Got a creative NFC idea? Tagonic is offering a thousand free NFC tags to make it happen…

In this current economy, very few people would look to start their own business, however, Rupert Englander is one of this rare breed. He left Nokia in Autumn 2012 and with their support and some seed money, set up his own company – Tagonic. 

“Tagonic helps businesses implement innovative and engaging interactive campaigns utilising the latest mobile technologies, such as  NFC and QR-Codes.” says Managing Director Rupert Englander.  “It is a platform that allows companies who want to utilise mobile marketing to get into this space and it provides a cloud-based tag management service as well as delivery of complete campaign analytics.”

Speaking to Contactless Intelligence, Rupert Englander points out that Tagonic does not own or use any of the data collected – it is merely passed on to the customer. The platform tracks scans and conversions so customers can fully appreciate how effective their campaign is performing, including tracking of individual points of sale. This, according to Englander, allows companies to measure the success of each individual tag within it’s specific location. “You can also track usage by mobile device manufacturer. This might help you profile your customer engagement, and messages, better depending on who you think you are targeting and who you actually are,” concludes Englander.

As many of our readers know, mobile marketing through NFC tags is a booming field today. While  NFC arrived in the form of mobile wallets and payments, with both the hype and the realism that accompanies such bold innovations, tags have continued to gain a respectable foothold in the field of mobile marketing. Many of the larger mobile Network operators are currently using NFC tags to help promote their portfolio and synergies with business through the business service side of their companies (e.g., Orange and their recent Cityvox venture).

Indeed, smart posters and mobile marketing programmes have used more than half the NFC tags shipped to date and will account for 70% of shipments in 2016, according to  ABI Research. In total, the NFC tag market will be worth US$298 million over the next five years, the forecasters predict.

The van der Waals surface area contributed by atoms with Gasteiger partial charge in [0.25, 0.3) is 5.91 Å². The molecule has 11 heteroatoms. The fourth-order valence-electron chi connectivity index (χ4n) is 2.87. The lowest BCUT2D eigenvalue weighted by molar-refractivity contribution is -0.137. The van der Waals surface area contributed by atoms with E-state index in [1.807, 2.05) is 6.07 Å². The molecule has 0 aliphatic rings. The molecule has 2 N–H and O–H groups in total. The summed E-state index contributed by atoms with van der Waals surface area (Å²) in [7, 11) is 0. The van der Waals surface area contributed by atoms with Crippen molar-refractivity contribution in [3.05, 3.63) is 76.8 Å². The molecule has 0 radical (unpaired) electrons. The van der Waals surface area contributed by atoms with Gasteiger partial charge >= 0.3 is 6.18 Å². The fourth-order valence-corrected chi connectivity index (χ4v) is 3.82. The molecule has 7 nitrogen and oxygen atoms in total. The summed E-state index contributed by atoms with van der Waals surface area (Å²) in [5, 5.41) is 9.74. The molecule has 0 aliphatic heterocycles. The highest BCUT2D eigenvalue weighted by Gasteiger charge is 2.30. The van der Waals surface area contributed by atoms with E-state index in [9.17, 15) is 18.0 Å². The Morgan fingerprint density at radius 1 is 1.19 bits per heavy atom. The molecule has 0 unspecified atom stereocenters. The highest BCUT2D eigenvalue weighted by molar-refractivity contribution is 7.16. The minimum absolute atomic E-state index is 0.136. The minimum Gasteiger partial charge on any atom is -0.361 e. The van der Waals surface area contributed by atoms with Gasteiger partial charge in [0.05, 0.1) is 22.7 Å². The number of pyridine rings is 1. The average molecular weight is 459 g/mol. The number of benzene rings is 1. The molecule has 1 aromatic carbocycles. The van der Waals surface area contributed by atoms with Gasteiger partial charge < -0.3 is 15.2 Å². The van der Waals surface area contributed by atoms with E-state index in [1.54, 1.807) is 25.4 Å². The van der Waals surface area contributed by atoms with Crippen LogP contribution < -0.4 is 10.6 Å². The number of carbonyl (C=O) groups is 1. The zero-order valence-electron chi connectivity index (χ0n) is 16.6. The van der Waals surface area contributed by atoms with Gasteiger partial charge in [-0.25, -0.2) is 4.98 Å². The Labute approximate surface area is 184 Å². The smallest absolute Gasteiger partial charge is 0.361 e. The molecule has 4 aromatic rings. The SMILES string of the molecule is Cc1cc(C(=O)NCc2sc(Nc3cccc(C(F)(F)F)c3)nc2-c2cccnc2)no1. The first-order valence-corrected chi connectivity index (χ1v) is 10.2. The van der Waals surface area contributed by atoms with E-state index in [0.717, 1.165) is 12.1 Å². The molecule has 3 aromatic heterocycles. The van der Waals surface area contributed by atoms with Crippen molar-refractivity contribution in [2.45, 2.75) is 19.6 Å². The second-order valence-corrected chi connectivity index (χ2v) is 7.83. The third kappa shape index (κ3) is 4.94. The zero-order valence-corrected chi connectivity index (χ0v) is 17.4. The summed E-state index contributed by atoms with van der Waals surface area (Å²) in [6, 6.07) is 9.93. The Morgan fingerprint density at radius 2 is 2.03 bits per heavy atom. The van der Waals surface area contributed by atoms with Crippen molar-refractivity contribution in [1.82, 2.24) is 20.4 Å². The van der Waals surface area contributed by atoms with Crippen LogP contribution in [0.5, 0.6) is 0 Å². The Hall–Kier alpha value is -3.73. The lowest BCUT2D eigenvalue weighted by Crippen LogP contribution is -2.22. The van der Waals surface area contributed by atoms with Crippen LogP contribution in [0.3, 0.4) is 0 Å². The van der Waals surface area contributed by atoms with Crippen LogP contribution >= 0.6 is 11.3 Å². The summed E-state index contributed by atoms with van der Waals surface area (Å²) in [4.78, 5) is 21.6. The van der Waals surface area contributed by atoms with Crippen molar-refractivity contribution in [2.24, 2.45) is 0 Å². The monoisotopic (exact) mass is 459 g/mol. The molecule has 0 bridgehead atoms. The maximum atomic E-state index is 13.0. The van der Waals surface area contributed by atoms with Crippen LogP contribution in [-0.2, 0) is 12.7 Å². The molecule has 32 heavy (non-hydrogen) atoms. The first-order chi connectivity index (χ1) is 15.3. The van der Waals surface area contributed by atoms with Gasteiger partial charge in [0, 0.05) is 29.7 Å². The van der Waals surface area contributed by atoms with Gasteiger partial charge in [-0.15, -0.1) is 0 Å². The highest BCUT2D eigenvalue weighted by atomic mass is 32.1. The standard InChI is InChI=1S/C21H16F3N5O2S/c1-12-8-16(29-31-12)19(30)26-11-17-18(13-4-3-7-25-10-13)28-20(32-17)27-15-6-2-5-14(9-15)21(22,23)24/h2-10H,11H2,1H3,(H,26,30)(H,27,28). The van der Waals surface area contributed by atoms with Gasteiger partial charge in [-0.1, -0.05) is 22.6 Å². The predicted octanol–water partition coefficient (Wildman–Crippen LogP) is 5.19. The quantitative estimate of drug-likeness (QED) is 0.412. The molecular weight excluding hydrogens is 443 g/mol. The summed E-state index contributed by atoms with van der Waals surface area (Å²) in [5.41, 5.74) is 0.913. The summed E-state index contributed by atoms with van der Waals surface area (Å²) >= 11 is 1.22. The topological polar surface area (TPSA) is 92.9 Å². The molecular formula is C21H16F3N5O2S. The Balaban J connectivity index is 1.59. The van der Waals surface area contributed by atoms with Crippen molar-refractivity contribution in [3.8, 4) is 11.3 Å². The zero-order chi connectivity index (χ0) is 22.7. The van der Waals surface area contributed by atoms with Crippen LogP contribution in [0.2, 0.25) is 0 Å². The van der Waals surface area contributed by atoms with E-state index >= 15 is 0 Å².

“In terms of numbers, there is the usual hockey stick growth for NFC-enabled devices and those forecasts are holding true when it comes to penetration figures. In terms of the volume growth of NFC mobile handsets the numbers are there. Having said that, I feel that there is a further way to go in terms of NFC tag adoption in the mainstream. Manufacturers still need to learn that by putting a tag in their boxes they are driving customer engagement. This enhanced customer engagement means that are far more likely to connect with brands and products when they are in the high street.” explains Englander.

The company says that it is looking to do something creative and interesting with their tags and believe fresh inputs will drive further idea generation. With this in mind Tagonic have recently launched a competition and are prepared to give away up to 1000 tags to the best idea submitted to help make it happen.

“If you had 1000 Tags, how would you implement them to drive consumer engagement? The caveat is that the tags must be programmable to a web destination. So you might want to serve content, apps, do some social network engagement or just simply present a discount,” said Englander. “We are looking for thought provoking, innovative, fun, and engaging ideas. We’d also like to understand how exactly you would plan to implement the tags, and a commitment from you to see through the implementation,” he continued.

Tagonic says that the idea needn’t use the full 1000 tags, but they are prepared to supply that number if your idea warrants it. Alternatively if your idea requires less, the company says they don’t have to supply all of them and are willing to put them aside for as replacements etc.

If you are interested in this competition (and let’s face it – what have you got to lose?) visit their site at www.tagonic.com or you can read Rupert Englanders blog here.

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Categories: Near Field Communications

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